The Condor Conundrum

June 26, 2012 •

A human induced problem for the California condor begets the need for ongoing human intervention to prevent extinction, according to a new study led by the University of California, Santa Cruz, and involving the University of Colorado Boulder. 

Since its near extinction in 1982, the condor population has increased from 22 to approximately 400, but only through intensive management including captive breeding, monitoring and veterinary care. The bird’s recovery has been deceptively successful as its primary threat -- poisoning from lead-based bullets ingested as fragments from carcasses -- has gone largely unmitigated, according to the study.

“We will never have a self-sustaining wild condor population if we don’t solve this problem,” said lead author Myra Finkelstein, a research toxicologist at UC Santa Cruz. “Currently, California condors are tagged and monitored, trapped twice a year for blood tests and when necessary treated for lead poisoning in veterinary hospitals, and they still die from lead poisoning on a regular basis.”

The California condor, which once numbered in the thousands in the western United States and Mexico, is the largest land bird in North America.

Reintroductions since 1982 have led to free-flying populations in Arizona, California and Baja California. Dubbed “thunderbird” by American Indians, its impressive wings can span more than 9 feet. A type of vulture, the creature’s bald head allows feeding without the mess of carcass flesh sticking to its plumage.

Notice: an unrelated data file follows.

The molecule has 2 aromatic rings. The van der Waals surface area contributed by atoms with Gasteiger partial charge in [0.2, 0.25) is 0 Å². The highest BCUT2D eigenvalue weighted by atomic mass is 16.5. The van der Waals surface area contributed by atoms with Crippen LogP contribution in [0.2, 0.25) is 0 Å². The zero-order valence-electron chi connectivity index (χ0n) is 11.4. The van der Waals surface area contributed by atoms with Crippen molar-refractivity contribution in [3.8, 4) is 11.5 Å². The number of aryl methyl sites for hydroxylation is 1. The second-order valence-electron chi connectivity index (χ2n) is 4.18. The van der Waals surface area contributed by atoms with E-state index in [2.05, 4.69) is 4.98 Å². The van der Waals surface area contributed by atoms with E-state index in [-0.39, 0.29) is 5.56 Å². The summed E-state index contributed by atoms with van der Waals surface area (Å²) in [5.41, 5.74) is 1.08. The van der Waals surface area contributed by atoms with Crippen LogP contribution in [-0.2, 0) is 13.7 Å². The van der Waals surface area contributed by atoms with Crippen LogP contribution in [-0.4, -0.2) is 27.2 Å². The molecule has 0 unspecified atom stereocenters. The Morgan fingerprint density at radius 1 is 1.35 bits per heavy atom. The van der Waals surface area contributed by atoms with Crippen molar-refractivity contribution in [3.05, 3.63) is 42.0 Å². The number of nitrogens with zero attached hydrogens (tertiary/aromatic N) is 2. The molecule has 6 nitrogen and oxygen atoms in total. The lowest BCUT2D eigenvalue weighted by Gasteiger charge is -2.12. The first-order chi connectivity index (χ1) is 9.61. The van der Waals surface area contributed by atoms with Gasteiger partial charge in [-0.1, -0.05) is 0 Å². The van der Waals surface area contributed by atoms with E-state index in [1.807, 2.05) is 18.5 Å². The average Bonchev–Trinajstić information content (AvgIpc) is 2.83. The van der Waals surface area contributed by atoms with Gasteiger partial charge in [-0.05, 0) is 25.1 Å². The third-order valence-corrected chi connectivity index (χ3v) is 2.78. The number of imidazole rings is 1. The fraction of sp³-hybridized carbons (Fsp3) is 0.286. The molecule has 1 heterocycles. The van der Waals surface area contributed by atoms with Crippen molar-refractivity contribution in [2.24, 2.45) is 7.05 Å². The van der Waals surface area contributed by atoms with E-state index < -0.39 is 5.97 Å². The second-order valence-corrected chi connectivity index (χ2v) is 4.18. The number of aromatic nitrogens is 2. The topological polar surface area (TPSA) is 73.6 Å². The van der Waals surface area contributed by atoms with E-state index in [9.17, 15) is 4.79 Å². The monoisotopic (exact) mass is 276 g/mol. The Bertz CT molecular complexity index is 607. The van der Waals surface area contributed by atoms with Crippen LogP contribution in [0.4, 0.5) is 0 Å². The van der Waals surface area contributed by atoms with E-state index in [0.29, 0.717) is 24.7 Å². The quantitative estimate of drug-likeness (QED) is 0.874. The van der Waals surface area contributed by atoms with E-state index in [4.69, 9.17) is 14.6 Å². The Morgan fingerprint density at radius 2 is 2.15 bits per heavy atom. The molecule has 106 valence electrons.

The study, published this week in Proceedings of the National Academy of Sciences, shows that annually from 1997 to 2010, 20 percent of the California condors sampled suffered lead poisoning and needed chelation therapy, a metal detoxification process that also is used for children with lead poisoning. Cumulatively over the time period, nearly half of the population tested was poisoned by lead, with many birds suffering repeat poisoning within and across years. 

“Lead exposure and poisoning levels in condors continue to be epidemic,” said co-author Dan Doak, a new endowed chair and professor in CU-Boulder’s Environmental Studies Program. “Despite the current efforts to help the species, the wild population will decline again toward extinction in a few decades unless these unsustainable and very expensive efforts continue in perpetuity.”

From 1997 to 2010, the annual prevalence of lead exposure -- with blood lead levels indicating potentially serious but nonlethal effects -- ranged from 50 to 88 percent in California condors in the wild. Also, the annual median blood lead levels in free-flying California condors exceeded the average for pre-release condors bred in captivity by at least threefold.

The researchers found no evidence that a partial ban on the use of lead-based ammunition in condor habitats, enacted in California in 2008, resulted in lower incidence of lead exposure and poisoning. Although alternatives to lead-based bullets are available, regulations limiting the use of lead-based ammunition face stiff opposition from hunting organizations and gun-rights groups, according to the researchers.

The estimated cost of a multiagency condor recovery program including the U.S. Fish and Wildlife Service is about $5 million per year, according to the researchers.

 

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